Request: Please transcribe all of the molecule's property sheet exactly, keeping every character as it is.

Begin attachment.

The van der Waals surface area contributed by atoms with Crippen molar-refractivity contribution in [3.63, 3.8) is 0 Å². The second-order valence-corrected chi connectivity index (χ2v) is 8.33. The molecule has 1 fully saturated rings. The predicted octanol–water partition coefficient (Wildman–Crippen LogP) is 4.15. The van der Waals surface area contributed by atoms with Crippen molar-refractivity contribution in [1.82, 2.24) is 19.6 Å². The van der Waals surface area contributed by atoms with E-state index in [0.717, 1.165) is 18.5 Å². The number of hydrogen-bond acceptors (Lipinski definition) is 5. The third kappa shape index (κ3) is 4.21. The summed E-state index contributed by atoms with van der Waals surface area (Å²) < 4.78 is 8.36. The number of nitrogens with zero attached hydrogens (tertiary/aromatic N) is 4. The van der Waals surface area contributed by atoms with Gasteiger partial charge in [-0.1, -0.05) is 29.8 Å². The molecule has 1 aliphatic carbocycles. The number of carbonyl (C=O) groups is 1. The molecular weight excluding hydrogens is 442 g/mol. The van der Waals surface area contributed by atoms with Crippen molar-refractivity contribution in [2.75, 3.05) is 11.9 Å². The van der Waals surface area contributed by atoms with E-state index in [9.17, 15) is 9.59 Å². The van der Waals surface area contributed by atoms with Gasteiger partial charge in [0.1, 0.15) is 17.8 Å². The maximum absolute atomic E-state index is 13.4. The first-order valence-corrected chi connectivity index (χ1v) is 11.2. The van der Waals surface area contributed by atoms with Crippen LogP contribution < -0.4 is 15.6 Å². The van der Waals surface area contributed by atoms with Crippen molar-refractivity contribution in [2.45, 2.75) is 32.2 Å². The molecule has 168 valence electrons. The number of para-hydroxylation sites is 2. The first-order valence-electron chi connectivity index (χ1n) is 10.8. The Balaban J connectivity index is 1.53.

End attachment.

The van der Waals surface area contributed by atoms with Crippen molar-refractivity contribution in [3.63, 3.8) is 0 Å². The second-order valence-corrected chi connectivity index (χ2v) is 8.33. The molecule has 1 fully saturated rings. The predicted octanol–water partition coefficient (Wildman–Crippen LogP) is 4.15. The van der Waals surface area contributed by atoms with Crippen molar-refractivity contribution in [1.82, 2.24) is 19.6 Å². The van der Waals surface area contributed by atoms with E-state index in [0.717, 1.165) is 18.5 Å². The number of hydrogen-bond acceptors (Lipinski definition) is 5. The third kappa shape index (κ3) is 4.21. The summed E-state index contributed by atoms with van der Waals surface area (Å²) < 4.78 is 8.36. The number of nitrogens with zero attached hydrogens (tertiary/aromatic N) is 4. The van der Waals surface area contributed by atoms with Gasteiger partial charge in [-0.1, -0.05) is 29.8 Å². The molecule has 1 aliphatic carbocycles. The number of carbonyl (C=O) groups is 1. The molecular weight excluding hydrogens is 442 g/mol. The van der Waals surface area contributed by atoms with Crippen molar-refractivity contribution in [2.75, 3.05) is 11.9 Å². The van der Waals surface area contributed by atoms with E-state index in [9.17, 15) is 9.59 Å². The van der Waals surface area contributed by atoms with Gasteiger partial charge in [0.1, 0.15) is 17.8 Å². The maximum absolute atomic E-state index is 13.4. The first-order valence-corrected chi connectivity index (χ1v) is 11.2. The van der Waals surface area contributed by atoms with Crippen LogP contribution < -0.4 is 15.6 Å². The van der Waals surface area contributed by atoms with Crippen molar-refractivity contribution in [2.45, 2.75) is 32.2 Å². The molecule has 168 valence electrons. The number of para-hydroxylation sites is 2. The first-order valence-electron chi connectivity index (χ1n) is 10.8. The Balaban J connectivity index is 1.53.